This past week was intense, right?. Let’s just say it wasn’t the greatest election result for those of us who believe in racial justice. Tabitha and I were tense and walking around New York the day after the election was eerie–it was raining, everyone looked warn out and the future was dire.
Adam: The election is today and let’s just say Tabitha and I are kind of scared for our family. There are two major identifiers in our family: We’re interracial and we’re Jewish. This election has brought out both racism and anti-Semitism in fellow Americans. Tabitha and I have discussed both of these “isms” at length. “Did you see the latest video?” became a question between us, one that we used too frequently to refer to a video of another Black person shot by police or intensely mistreated because of the color of their skin. I grew up believing (and still believe) that the Holocaust could happen again. Continue reading
Tonight my word for racial justice is “whatever”. I don’t mean that in a dismissive way, but rather in the “I don’t know everything so I’ll leave it open-ended” way. Continue reading
ADAM: Some of my best friends are black. Some of my best friends are Jewish. Those statements are supposed to somehow justify the next one which is usually along the lines of…”so I know how Jews are” or “so I know about the black experience”. Tabitha and I hear these statements from time to time and we bristle every single time. If you ever catch yourself about to say something like this, don’t. Continue reading
Passover is almost here. Bagels are not kosher for Passover, but curry is. Discuss.
In a mixed family, holidays are both amazing and tough. They are amazing because we get to share traditions with each other and create new traditions as a family. We love our families, so getting together for holidays is fantastic. The baby loves his cousins and aunties and uncles and Nana and Grandma and Grandpa(s).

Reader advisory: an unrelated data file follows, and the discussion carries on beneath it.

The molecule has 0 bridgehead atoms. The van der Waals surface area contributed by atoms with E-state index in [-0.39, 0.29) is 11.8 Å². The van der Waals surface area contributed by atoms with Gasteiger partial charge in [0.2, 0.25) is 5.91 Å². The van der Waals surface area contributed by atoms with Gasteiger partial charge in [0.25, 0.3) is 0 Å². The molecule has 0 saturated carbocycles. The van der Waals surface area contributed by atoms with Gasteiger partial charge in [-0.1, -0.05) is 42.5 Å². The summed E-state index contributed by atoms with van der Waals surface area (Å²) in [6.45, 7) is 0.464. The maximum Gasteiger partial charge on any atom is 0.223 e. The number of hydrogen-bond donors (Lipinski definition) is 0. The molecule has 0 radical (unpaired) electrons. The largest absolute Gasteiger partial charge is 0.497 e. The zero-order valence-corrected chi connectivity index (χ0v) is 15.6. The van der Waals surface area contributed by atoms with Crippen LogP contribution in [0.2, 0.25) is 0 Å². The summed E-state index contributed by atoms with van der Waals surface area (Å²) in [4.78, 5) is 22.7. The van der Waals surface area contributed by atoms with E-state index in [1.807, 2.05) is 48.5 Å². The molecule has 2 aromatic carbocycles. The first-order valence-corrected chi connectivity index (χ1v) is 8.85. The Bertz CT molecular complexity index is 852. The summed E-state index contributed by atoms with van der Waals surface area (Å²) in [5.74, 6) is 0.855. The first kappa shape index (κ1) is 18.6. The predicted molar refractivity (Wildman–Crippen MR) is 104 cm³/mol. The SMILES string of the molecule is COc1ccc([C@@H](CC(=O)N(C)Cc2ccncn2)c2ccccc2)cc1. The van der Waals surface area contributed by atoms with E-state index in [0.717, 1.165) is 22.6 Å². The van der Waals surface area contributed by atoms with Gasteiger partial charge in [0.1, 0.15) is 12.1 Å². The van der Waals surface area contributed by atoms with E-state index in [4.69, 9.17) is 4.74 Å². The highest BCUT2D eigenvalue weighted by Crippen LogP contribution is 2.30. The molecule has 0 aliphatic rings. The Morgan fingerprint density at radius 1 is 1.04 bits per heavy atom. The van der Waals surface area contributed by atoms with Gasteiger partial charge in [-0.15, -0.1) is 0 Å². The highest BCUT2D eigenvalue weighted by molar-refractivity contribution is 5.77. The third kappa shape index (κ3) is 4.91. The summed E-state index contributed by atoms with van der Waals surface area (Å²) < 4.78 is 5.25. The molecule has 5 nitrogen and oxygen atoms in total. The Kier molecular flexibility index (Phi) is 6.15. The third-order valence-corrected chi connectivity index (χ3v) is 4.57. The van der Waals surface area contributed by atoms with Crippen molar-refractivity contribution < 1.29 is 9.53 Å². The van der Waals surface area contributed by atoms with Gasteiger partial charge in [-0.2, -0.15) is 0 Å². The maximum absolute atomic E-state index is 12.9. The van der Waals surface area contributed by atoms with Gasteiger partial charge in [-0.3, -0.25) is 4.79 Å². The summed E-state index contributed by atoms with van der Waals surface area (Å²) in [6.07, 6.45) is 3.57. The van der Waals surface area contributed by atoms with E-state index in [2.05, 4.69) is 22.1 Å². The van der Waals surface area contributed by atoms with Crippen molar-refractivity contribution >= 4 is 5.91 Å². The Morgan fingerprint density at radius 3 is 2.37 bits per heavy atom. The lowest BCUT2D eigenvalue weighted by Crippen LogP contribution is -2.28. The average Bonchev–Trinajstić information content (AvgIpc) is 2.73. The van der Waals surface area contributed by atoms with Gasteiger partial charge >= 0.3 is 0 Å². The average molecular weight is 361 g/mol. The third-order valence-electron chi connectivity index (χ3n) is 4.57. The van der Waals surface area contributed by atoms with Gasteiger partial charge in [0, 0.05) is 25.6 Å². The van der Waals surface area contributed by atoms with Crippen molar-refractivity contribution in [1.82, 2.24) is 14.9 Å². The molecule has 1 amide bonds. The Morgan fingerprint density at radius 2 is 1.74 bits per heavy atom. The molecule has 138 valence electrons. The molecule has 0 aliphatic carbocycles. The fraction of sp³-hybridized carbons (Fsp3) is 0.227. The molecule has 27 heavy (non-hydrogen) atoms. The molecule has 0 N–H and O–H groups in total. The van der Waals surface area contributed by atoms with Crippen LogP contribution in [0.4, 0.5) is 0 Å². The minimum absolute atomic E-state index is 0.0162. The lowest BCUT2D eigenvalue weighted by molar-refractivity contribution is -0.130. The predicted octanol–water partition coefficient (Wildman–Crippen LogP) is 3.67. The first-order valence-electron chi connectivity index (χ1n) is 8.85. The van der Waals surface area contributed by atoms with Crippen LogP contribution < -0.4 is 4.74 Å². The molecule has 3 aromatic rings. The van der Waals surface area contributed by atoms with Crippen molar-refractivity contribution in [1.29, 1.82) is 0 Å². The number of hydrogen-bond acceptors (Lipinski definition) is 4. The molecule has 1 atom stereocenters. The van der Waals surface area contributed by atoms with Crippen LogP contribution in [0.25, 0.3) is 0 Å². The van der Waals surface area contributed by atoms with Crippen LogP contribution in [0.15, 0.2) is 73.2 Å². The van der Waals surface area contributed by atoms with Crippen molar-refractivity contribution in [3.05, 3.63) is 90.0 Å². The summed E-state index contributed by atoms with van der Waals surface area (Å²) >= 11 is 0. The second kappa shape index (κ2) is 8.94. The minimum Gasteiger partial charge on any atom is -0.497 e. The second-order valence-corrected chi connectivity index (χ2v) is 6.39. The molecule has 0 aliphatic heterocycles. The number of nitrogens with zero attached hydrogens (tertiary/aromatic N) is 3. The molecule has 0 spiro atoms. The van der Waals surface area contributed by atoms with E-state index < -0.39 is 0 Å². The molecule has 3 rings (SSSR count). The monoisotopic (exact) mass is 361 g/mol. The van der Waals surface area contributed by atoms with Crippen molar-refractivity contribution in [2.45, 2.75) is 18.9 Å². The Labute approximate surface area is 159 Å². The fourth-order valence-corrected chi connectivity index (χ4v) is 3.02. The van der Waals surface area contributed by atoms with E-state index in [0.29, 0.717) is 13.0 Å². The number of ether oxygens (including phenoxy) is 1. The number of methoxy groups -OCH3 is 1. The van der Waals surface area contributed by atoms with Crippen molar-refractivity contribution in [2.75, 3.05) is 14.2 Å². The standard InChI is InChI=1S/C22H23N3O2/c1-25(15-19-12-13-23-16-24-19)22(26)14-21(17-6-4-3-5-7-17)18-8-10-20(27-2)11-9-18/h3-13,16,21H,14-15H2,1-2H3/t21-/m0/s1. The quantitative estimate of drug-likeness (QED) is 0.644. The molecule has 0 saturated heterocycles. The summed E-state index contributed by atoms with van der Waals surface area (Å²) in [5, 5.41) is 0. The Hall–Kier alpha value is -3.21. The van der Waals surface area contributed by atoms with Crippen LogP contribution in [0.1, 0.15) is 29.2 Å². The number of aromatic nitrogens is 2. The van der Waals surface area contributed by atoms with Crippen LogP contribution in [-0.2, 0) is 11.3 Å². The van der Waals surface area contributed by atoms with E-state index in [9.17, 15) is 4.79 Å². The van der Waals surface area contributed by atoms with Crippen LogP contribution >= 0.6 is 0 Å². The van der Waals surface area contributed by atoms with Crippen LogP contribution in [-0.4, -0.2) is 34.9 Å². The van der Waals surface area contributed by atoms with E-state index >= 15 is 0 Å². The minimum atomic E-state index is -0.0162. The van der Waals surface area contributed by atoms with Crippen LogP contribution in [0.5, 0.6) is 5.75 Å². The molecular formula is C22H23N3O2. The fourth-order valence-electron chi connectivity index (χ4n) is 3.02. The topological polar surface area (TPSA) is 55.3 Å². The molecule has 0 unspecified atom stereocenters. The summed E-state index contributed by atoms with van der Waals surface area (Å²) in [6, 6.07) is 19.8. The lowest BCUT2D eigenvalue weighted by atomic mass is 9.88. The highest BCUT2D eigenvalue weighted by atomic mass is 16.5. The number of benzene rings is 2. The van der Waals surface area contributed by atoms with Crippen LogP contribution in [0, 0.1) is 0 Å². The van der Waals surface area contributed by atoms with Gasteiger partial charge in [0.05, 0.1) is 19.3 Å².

That’s the easy part.
Adam: Holidays are tough because Tabitha and I have expectations of each other, some of which are spoken, some of which are assumed, but all of which are steeped in years of experiencing our own traditions. Continue reading
As the white parent in an interracial relationship, my experience with talking about race is very different from other parents of white children. I attended an event a few nights ago titled “Raising Race-Conscious Children” (more info at raceconscious.org), and the underlying discussion was to bring up race before it is brought up by the child. This can normalize the fact that people are different skin colors. For example, when reading a book, look at the different races of people in the book and point it out. Studies show that kids begin to see race as early as 6 months and begin to react at a couple of years and by the time they’re 5 or 6 are beginning to act in accordance with the beliefs but they’ve picked up. What I find so fascinating is that as a parent of a multiracial child, there’s no question that race will come up. He’s only one and a half years old and it already has come up a number of times. But for parents of white children, it takes an effort to raise the topic of race and to bring up a child who is aware of race.
I’m in a place of privilege that I don’t feel the stigma of raising a child who is a different race (even though he is) because our skin tones and eye colors are very similar. But I see the looks when my wife is with us. Continue reading